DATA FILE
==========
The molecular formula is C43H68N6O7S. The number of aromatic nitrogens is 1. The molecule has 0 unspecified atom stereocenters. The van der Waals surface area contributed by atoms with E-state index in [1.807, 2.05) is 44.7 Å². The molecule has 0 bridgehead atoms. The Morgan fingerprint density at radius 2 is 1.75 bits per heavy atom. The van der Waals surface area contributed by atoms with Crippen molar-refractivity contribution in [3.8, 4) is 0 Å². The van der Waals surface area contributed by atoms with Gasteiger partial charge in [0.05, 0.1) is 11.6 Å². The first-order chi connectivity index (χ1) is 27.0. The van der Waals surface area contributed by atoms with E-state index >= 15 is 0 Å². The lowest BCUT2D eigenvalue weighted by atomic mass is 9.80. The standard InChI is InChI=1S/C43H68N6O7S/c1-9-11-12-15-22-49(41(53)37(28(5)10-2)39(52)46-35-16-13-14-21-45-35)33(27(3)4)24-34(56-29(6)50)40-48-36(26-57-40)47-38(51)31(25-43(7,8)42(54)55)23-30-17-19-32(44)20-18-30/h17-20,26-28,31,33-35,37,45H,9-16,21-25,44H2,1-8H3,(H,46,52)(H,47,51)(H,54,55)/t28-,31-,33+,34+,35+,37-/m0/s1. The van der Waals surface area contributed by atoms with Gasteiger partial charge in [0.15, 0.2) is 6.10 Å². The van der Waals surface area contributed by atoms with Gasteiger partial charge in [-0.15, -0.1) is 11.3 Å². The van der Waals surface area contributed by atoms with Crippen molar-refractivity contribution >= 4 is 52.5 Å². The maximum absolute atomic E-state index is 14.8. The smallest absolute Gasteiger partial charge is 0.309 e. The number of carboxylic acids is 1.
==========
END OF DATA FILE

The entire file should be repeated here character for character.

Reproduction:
The molecular formula is C43H68N6O7S. The number of aromatic nitrogens is 1. The molecule has 0 unspecified atom stereocenters. The van der Waals surface area contributed by atoms with E-state index in [1.807, 2.05) is 44.7 Å². The molecule has 0 bridgehead atoms. The Morgan fingerprint density at radius 2 is 1.75 bits per heavy atom. The van der Waals surface area contributed by atoms with Crippen molar-refractivity contribution in [3.8, 4) is 0 Å². The van der Waals surface area contributed by atoms with Gasteiger partial charge in [0.05, 0.1) is 11.6 Å². The first-order chi connectivity index (χ1) is 27.0. The van der Waals surface area contributed by atoms with E-state index >= 15 is 0 Å². The lowest BCUT2D eigenvalue weighted by atomic mass is 9.80. The standard InChI is InChI=1S/C43H68N6O7S/c1-9-11-12-15-22-49(41(53)37(28(5)10-2)39(52)46-35-16-13-14-21-45-35)33(27(3)4)24-34(56-29(6)50)40-48-36(26-57-40)47-38(51)31(25-43(7,8)42(54)55)23-30-17-19-32(44)20-18-30/h17-20,26-28,31,33-35,37,45H,9-16,21-25,44H2,1-8H3,(H,46,52)(H,47,51)(H,54,55)/t28-,31-,33+,34+,35+,37-/m0/s1. The van der Waals surface area contributed by atoms with Gasteiger partial charge in [0.15, 0.2) is 6.10 Å². The van der Waals surface area contributed by atoms with Gasteiger partial charge in [-0.15, -0.1) is 11.3 Å². The van der Waals surface area contributed by atoms with Crippen molar-refractivity contribution >= 4 is 52.5 Å². The maximum absolute atomic E-state index is 14.8. The smallest absolute Gasteiger partial charge is 0.309 e. The number of carboxylic acids is 1.